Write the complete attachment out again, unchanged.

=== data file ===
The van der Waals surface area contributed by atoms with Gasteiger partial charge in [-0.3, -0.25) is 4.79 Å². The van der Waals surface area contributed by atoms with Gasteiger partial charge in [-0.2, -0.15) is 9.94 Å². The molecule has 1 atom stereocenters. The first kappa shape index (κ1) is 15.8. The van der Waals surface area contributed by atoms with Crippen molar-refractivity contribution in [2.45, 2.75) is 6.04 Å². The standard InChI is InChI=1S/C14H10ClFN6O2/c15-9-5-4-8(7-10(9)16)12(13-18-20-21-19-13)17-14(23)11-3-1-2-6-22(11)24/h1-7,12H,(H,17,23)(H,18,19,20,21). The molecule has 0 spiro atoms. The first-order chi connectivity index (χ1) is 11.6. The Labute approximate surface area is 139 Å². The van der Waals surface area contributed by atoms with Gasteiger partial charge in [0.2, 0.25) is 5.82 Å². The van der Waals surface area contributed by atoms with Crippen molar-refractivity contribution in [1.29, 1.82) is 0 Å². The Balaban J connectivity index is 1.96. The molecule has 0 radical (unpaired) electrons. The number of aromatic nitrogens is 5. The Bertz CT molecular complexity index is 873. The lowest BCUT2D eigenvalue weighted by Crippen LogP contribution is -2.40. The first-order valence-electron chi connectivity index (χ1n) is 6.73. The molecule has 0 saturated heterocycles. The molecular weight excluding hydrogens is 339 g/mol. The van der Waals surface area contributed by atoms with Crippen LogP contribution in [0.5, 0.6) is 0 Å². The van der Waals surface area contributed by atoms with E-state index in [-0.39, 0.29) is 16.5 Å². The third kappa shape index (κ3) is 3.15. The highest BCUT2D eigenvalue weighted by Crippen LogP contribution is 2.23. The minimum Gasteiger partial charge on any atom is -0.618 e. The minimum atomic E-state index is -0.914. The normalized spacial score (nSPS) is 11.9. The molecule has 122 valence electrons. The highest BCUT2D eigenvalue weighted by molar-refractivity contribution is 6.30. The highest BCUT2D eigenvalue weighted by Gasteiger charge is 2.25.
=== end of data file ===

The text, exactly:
The van der Waals surface area contributed by atoms with Gasteiger partial charge in [-0.3, -0.25) is 4.79 Å². The van der Waals surface area contributed by atoms with Gasteiger partial charge in [-0.2, -0.15) is 9.94 Å². The molecule has 1 atom stereocenters. The first kappa shape index (κ1) is 15.8. The van der Waals surface area contributed by atoms with Crippen molar-refractivity contribution in [2.45, 2.75) is 6.04 Å². The standard InChI is InChI=1S/C14H10ClFN6O2/c15-9-5-4-8(7-10(9)16)12(13-18-20-21-19-13)17-14(23)11-3-1-2-6-22(11)24/h1-7,12H,(H,17,23)(H,18,19,20,21). The molecule has 0 spiro atoms. The first-order chi connectivity index (χ1) is 11.6. The Labute approximate surface area is 139 Å². The van der Waals surface area contributed by atoms with Gasteiger partial charge in [0.2, 0.25) is 5.82 Å². The van der Waals surface area contributed by atoms with Crippen molar-refractivity contribution in [1.29, 1.82) is 0 Å². The Balaban J connectivity index is 1.96. The molecule has 0 radical (unpaired) electrons. The number of aromatic nitrogens is 5. The Bertz CT molecular complexity index is 873. The lowest BCUT2D eigenvalue weighted by Crippen LogP contribution is -2.40. The first-order valence-electron chi connectivity index (χ1n) is 6.73. The molecule has 0 saturated heterocycles. The molecular weight excluding hydrogens is 339 g/mol. The van der Waals surface area contributed by atoms with Crippen LogP contribution in [0.5, 0.6) is 0 Å². The van der Waals surface area contributed by atoms with E-state index in [-0.39, 0.29) is 16.5 Å². The third kappa shape index (κ3) is 3.15. The highest BCUT2D eigenvalue weighted by Crippen LogP contribution is 2.23. The minimum Gasteiger partial charge on any atom is -0.618 e. The minimum atomic E-state index is -0.914. The normalized spacial score (nSPS) is 11.9. The molecule has 122 valence electrons. The highest BCUT2D eigenvalue weighted by molar-refractivity contribution is 6.30. The highest BCUT2D eigenvalue weighted by Gasteiger charge is 2.25.